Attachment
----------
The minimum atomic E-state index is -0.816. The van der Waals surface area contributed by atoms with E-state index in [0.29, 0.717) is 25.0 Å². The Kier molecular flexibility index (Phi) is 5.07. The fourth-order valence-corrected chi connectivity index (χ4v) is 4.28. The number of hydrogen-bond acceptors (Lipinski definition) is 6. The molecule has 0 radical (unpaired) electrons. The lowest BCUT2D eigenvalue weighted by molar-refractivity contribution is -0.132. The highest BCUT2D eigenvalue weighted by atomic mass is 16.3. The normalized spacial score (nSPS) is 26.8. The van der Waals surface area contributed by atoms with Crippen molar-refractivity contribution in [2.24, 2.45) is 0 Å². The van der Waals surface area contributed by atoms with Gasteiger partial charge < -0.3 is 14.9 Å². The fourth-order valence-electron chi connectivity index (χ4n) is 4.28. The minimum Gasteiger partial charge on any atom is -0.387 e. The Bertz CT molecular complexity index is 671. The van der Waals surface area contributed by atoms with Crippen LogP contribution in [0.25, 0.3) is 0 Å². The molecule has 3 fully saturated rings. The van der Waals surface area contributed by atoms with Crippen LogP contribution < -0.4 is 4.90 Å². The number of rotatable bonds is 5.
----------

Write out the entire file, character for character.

The minimum atomic E-state index is -0.816. The van der Waals surface area contributed by atoms with E-state index in [0.29, 0.717) is 25.0 Å². The Kier molecular flexibility index (Phi) is 5.07. The fourth-order valence-corrected chi connectivity index (χ4v) is 4.28. The number of hydrogen-bond acceptors (Lipinski definition) is 6. The molecule has 0 radical (unpaired) electrons. The lowest BCUT2D eigenvalue weighted by molar-refractivity contribution is -0.132. The highest BCUT2D eigenvalue weighted by atomic mass is 16.3. The normalized spacial score (nSPS) is 26.8. The van der Waals surface area contributed by atoms with Crippen molar-refractivity contribution in [2.24, 2.45) is 0 Å². The van der Waals surface area contributed by atoms with Gasteiger partial charge < -0.3 is 14.9 Å². The fourth-order valence-electron chi connectivity index (χ4n) is 4.28. The minimum Gasteiger partial charge on any atom is -0.387 e. The Bertz CT molecular complexity index is 671. The van der Waals surface area contributed by atoms with Crippen LogP contribution in [0.25, 0.3) is 0 Å². The molecule has 3 fully saturated rings. The van der Waals surface area contributed by atoms with Crippen LogP contribution < -0.4 is 4.90 Å². The number of rotatable bonds is 5.